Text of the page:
Editor's note: This piece was originally published on Real Money on Jan. 7. It is being republished as a bonus for TheStreet.com readers.
Claymore/AlphaShares China Small Cap
was my favorite China ETF in 2009 and it delivered with a gain of 96.6%. The next closest China ETFs were
Claymore/AlphaShares China Real Estate
, up 71.9%,
PowerShares Golden Dragon
, up 63.1%, and
SPDR S&P China ETF
, up 60.5%. The most widely held China ETF,
iShares FTSE/Xinhua China 25
, advanced only 47.3% last year.
Although a lot has changed in the past year, the longer-term trends that favor small caps remain in force, in my opinion. The Chinese economy will become more consumer and healthcare focused in future, and small-cap HAO remains the best positioned broad China ETF for this trend, in my view. In my opinion, HAO has another 25% to run in 2010.
Despite difficult credit conditions for small companies in 2009, the China small-cap ETF outperformed its state-owned enterprise-heavy (SOE) competitors, such as FXI. I think we will see a repeat in 2010, as I think credit conditions will be about the same or better for smaller businesses, with the government and banks adopting targeted measures to reach out to these underserved businesses, while the large SOEs, which received much of the 2009 lending, may see credit squeezed should monetary policy tighten. With the central bank calling for "moderate loan growth", this appears likely.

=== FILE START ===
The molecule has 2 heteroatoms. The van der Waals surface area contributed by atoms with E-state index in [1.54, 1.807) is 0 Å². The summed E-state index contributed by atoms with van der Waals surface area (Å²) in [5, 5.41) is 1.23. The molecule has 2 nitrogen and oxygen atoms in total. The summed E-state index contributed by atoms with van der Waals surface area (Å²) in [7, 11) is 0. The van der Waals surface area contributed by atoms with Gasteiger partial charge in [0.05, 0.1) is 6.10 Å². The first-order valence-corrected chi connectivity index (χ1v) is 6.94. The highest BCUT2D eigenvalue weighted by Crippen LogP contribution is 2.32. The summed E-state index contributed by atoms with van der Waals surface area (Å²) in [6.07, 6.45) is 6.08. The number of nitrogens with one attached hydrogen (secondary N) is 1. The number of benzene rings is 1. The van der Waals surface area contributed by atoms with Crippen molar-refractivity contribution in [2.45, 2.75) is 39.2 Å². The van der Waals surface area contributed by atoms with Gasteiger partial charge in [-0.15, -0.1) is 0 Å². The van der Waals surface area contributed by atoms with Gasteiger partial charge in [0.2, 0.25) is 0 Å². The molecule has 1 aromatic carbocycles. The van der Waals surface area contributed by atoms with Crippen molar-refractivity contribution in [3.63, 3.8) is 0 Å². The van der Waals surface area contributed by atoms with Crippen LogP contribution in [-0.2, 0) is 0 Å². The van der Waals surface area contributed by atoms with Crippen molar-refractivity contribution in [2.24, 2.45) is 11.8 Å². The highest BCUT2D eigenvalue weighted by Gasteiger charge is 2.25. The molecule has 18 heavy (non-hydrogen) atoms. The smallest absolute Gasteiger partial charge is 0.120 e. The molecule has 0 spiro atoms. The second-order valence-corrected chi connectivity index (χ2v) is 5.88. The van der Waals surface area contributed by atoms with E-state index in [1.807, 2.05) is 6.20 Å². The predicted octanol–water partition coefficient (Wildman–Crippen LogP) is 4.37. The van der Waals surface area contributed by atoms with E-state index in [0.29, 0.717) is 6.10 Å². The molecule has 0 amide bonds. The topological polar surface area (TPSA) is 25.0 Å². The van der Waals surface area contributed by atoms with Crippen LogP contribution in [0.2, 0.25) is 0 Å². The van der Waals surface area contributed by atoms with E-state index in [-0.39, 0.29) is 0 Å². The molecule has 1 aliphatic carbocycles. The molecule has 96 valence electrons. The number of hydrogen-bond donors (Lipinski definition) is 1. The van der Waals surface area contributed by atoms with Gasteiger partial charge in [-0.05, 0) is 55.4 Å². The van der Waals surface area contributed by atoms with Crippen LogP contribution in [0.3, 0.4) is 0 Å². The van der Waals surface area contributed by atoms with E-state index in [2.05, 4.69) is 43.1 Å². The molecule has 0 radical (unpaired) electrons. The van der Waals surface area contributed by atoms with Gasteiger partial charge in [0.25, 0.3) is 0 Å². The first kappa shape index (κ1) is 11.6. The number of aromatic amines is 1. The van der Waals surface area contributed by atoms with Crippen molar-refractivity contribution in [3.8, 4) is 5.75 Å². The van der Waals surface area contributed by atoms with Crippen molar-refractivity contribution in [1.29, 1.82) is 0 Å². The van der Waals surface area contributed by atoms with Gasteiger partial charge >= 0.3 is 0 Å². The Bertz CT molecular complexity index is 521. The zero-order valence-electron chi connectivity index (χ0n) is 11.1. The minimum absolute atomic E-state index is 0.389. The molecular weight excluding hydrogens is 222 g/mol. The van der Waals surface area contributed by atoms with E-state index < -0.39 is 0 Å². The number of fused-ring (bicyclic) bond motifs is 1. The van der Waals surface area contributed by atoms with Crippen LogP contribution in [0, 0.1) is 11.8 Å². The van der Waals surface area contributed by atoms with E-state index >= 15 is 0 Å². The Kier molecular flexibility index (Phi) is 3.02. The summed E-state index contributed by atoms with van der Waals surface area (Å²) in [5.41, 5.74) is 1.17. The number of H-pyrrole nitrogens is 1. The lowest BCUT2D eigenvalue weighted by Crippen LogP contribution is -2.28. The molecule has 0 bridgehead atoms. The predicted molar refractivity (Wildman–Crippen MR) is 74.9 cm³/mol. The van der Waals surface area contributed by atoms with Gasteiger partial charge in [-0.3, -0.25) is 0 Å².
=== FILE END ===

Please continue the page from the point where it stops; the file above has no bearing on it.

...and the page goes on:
In terms of sectors, HAO remains favorably weighted, with greater exposure to the technology, consumer and healthcare sectors than its peers. These sectors are likely to underpin China's growth, in my view, as it evolves into a mature consumer economy. Rival PGJ offers 50% more technology exposure (18% versus 12% in HAO), but it comes with large exposure to the SOEs that litter most China ETFs, and that's what I'm trying to avoid.
On the plus side, PGJ does have low exposure to financials, at about 8%, and it only holds U.S.-listed or ADS shares. By comparison, FXI's financial exposure is 47% and GXC holds 33%, mostly in the big state-owned banks. HAO has 12.9% of its holdings in financials, but mainly in insurance and property developers, not in banking. The recent boom in lending, coupled with the warning signs put forward in a